"We're gonna run what I call a Kyle drill."
A man wearing sunglasses and carrying an assault rifle talks his way through a training circuit he's built at a gun range, showcased in a YouTube video.
The course lets participants recreate the moment Kyle Rittenhouse shot three protesters in Kenosha earlier this year, killing two of them.
"This is the simulated mob," the man says.
"You're going to sit down and take a shot at the skater. I don't know how many shots Kyle took, but Kyle's a badass. So we're going to assume one shot, one kill."
The skater he is referring to is Anthony Huber. He was shot in the heart and killed by Kyle Rittenhouse.
Rittenhouse, who was 17 at the time, turned up at a protest in Kenosha after Jacob Blake was shot by police.
He was carrying an assault rifle and said he was there to protect property, claiming he acted in self-defence when opening fire. He is awaiting trial for double murder.
This piece isn't about the shooting itself, rather what it tells us about YouTube and its policies on extremism.
The Kyle Drill video is just one of dozens of disturbing uploads we found on YouTube venerating Rittenhouse.
Other social media companies like Facebook have tight rules on what you can and can't say or show about Rittenhouse. Facebook, for example, has banned his name from being searched for.
On YouTube though, there are no such rules.
'YouTube has fallen behind'
"Facebook and Twitter have taken much more concerted action against content supporting Rittenhouse," says Chloe Colliver from the Institute of Strategic Dialogue.
"YouTube has fallen behind other social media companies in the US this year in its efforts to deal with extremist content and disinformation."
That last sentence is one I've heard many times covering extremism on social media this year - that YouTube has a moderation problem.
The company has a set of rules that "prohibit any violent or graphic content intended to shock viewers".
"We take swift action to remove content flagged by our community that violates those policies," YouTube told the BBC.
The glorification of Rittenhouse on YouTube, however, suggests community flagging simply isn't working.
"Kyle Rittenhouse is an inspiration to me" is the first line of one YouTube video we found. The man is holding a gun.
So we decided to show YouTube a handful of these Rittenhouse videos for comment.
First, that Kyle drill video.
This video was deemed by YouTube to have broken the platform's rules on glorifying violence, and has now been removed.
However, another Rittenhouse training video, where a group of men are doing something almost identical - recreating Rittenhouse's shooting at a gun range - was not taken down.
Instead, YouTube decided to put an age restriction on it.
It's hard to see why one video has been taken down and another left up. We weren't given a response when we asked YouTube for clarification.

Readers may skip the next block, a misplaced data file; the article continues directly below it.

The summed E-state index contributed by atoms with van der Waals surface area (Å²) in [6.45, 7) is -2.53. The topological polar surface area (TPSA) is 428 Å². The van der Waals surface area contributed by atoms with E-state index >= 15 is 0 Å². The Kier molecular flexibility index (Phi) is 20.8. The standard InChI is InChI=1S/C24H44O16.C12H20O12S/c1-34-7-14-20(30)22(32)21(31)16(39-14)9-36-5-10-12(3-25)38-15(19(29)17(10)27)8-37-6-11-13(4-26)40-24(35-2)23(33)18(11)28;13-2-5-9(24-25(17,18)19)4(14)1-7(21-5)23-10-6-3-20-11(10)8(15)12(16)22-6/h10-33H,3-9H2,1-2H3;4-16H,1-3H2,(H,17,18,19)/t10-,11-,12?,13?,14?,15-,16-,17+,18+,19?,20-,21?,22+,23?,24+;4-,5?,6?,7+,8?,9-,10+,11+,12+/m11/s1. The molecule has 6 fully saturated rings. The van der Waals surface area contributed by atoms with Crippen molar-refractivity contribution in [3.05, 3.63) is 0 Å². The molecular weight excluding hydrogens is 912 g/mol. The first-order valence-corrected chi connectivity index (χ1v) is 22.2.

Next, a video we found showing Rittenhouse as a video game character on a platform game. He runs around shooting protesters and picking up ammunition.
At the end, the final "boss'" is Alex Huber with his skateboard. The character shoots him, completing the level.
After showing this to YouTube the company once again deemed it unacceptable, and took it down for breaching its rules on glorifying violence.
But with a video showing how to set up your gun like Rittenhouse, YouTube did not act on it or give it an age restriction.
Next, a song called The Kenosha Kid. This is a ballad about Rittenhouse, marking him as a hero - making a stand against unruly protesters. This video was deemed to break YouTube's rules and was banned.
But many other videos using exactly the same song have not been.
Once again, the distinction between videos that are acceptable or unacceptable is hard to understand.
Many of the comments in these videos call Rittenhouse a hero. Others express surprise that they are allowed on YouTube.
Of course, YouTube is also a great place to monetise content.
Profiting from Rittenhouse
The "merch shelf" is a way of selling merchandise beneath a YouTube video. We found pro-Rittenhouse videos where "Free Kyle" T-shirts were being sold.
Should people be able to profit from the Rittenhouse killings?
Well, YouTube said no - they took the ads down after we highlighted them.
"Upon review, we have taken action and removed the ads", it said.
The rules, though, appear to be slightly arbitrary - as is often the case with extremist material on the platforms of Big Tech.
YouTube acted quickly once the BBC had notified them of these videos. But it took a journalist to show them that this content was being sold on their own platform.
"This is another instance in what is becoming a trend where YouTube lags behind other platforms" says Angelo Carusone from Media Matters.
"Yes, some pro-Rittenhouse content still gets through on Facebook, but the reason why YouTube is currently a safe haven and engine of Rittenhouse content is because they simply haven't even bothered to grapple with it at all."
Having gone through this process with YouTube, it's unclear why some videos are left up while others are taken down.
And in many ways, YouTube's inconsistent policy on Rittenhouse illuminates a larger problem it has with extremism more generally.
There's simply a lot of stuff on the platform that is right on the edge - and YouTube is struggling to define where the line is.
James Clayton is the BBC's North America technology reporter based in San Francisco. Follow him on Twitter @jamesclayton5